Dr. Bani K. Mallick of Texas A&M selected for Fulbright-Nehru Distinguished Chair

Dr. Bani K. Mallick

NEW YORK: Indian American Dr. Bani K. Mallick, distinguished professor of statistics at Texas A&M University, has been selected to receive a Fulbright Distinguished Chair for 2017-2018.

Awards from the Fulbright Distinguished Chairs Program are viewed as among the most prestigious appointments in the Fulbright Scholar Program. Although some 800 faculty and professionals earn Fulbright Scholar grants annually, Distinguished Chairs are only awarded to approximately 40 individuals worldwide each year, according to a press release.

Mallick has been recognized with the Fulbright-Nehru Distinguished Chair, named to honor his host country, India, and its first prime minister, Jawaharlal Nehru. He will spend four months later this year conducting research and lecturing at institutes across India on his chosen topic, big data cancer research.

“Cancer is one of the deadliest diseases in the world,” Mallick said, in a statement. “According to the World Health Organization, 8.8 million people worldwide died from cancer in 2015. In India, the estimated number of people living with this disease is 2.5 million, with cancer-related deaths at half a million each year.”

In addition to being one of the world’s primary causes of death, cancer is one of its biggest data-generating problems. Mallick, a distinguished professor and holder of the Susan M. Arseven ’75 Chair in Data Science and Computational Statistics in the Texas A&M Department of Statistics, currently is using his extensive expertise in Bayesian statistics and a $2.3 million National Institutes of Health grant to develop new statistical models and methods designed to merge two vital informational areas: cancer-related data and analysis.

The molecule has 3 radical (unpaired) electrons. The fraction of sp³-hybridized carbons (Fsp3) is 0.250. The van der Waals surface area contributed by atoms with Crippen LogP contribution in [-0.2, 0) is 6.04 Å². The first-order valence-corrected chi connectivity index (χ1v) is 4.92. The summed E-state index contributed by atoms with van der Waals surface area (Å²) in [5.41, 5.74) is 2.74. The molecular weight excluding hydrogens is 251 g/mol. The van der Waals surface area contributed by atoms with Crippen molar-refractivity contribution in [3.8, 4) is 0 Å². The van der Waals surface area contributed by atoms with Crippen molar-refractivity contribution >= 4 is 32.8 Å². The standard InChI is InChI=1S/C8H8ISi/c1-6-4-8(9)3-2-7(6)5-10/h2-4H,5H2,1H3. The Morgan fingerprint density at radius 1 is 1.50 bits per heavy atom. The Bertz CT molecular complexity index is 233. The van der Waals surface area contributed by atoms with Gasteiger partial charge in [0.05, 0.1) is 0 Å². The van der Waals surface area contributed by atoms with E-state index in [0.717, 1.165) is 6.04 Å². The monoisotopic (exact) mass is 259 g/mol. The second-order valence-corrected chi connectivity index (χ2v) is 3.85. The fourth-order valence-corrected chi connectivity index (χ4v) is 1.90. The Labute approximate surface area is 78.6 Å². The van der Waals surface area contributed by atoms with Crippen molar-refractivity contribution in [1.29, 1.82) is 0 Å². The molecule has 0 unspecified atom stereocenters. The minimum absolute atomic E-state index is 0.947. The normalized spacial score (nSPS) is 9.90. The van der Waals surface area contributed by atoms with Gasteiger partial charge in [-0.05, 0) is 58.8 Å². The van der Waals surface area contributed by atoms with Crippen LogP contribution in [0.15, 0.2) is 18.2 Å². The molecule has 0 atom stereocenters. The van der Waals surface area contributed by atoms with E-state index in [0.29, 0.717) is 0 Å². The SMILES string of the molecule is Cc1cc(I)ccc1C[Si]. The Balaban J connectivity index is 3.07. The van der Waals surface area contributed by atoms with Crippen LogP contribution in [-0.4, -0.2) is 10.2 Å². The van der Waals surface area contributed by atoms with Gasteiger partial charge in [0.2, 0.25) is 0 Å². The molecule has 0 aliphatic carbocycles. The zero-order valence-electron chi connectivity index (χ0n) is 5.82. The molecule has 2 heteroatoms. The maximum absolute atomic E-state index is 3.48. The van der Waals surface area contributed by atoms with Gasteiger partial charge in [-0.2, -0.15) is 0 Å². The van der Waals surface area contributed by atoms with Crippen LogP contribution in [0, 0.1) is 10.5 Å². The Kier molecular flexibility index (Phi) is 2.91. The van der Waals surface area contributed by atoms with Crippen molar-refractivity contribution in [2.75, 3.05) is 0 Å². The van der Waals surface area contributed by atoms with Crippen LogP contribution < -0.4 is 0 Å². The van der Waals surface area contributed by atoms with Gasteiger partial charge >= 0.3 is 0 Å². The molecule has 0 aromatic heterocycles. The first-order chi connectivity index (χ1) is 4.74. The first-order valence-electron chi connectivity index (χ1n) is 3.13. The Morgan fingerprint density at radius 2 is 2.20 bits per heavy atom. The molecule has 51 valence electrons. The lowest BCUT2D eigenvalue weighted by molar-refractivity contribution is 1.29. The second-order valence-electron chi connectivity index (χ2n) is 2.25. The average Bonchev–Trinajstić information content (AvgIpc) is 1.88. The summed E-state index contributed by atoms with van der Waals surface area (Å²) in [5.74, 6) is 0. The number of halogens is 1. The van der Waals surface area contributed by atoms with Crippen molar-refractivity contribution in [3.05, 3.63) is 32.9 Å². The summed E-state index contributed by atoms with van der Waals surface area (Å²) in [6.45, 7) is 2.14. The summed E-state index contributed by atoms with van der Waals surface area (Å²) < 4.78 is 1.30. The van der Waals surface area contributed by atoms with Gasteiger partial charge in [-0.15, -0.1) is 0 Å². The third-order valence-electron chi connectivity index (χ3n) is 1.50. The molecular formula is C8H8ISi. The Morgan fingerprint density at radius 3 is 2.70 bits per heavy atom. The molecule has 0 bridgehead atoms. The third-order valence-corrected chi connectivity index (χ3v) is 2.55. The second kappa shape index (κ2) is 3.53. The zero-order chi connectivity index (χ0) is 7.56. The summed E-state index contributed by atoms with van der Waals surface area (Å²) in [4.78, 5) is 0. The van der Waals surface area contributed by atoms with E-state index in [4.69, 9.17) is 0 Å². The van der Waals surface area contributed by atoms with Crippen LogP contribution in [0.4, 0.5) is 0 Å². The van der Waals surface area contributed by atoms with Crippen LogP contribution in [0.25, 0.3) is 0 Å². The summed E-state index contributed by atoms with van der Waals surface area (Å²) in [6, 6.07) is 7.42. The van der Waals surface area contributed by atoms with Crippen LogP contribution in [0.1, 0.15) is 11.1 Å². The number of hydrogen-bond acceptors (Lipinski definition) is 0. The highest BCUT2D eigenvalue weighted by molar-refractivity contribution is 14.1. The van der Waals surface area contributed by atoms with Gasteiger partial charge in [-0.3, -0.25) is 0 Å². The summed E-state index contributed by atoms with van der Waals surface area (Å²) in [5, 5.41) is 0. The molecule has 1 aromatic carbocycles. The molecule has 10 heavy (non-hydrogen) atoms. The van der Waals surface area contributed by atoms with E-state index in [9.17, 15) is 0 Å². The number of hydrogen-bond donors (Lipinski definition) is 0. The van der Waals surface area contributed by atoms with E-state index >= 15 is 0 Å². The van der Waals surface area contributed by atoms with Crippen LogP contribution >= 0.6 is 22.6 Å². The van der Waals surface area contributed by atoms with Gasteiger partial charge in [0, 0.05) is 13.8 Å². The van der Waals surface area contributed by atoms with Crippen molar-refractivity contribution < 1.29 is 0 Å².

“The world of bioinformatics and big data are joining together to discover innovative ways to integrate knowledge for cancer treatments,” Mallick said. “This project will create a wide assortment of novel methods for better integrating large cancer data across platforms so that we can effectively obtain a much more complete understanding of cancer characteristics and behavior and thereby improve its prevention, prediction and treatment.”

Globally renowned as a pioneer in Bayesian nonparametric regression and classification research, Mallick is considered one of today’s most influential and productive statisticians. He is director of both the Center for Statistical Bioinformatics and the Bayesian Bioinformatics Laboratory and has developed novel methodology and theory that has become the foundation for interdisciplinary research in myriad fields, from bioinformatics and veterinary medicine to engineering and traffic mapping.

As the Fulbright-Nehru Distinguished Chair, Mallick will be hosted by the National Institute of Biomedical Genomics (NIBMG), established as an autonomous institution by the Government of India under the Department of Biotechnology and explicitly devoted to research, training, translation and service, and capacity-building in biomedical genomics. He also will spend time at the Indian Institute of Management Calcutta (IIMC), one of the top management schools in India that was established by the Indian government in 1961 as the first national institute for post-graduate studies and research in management. In addition, Mallick will visit the Departments of Statistics at Calcutta University and Presidency University, two of the oldest statistics departments in the world.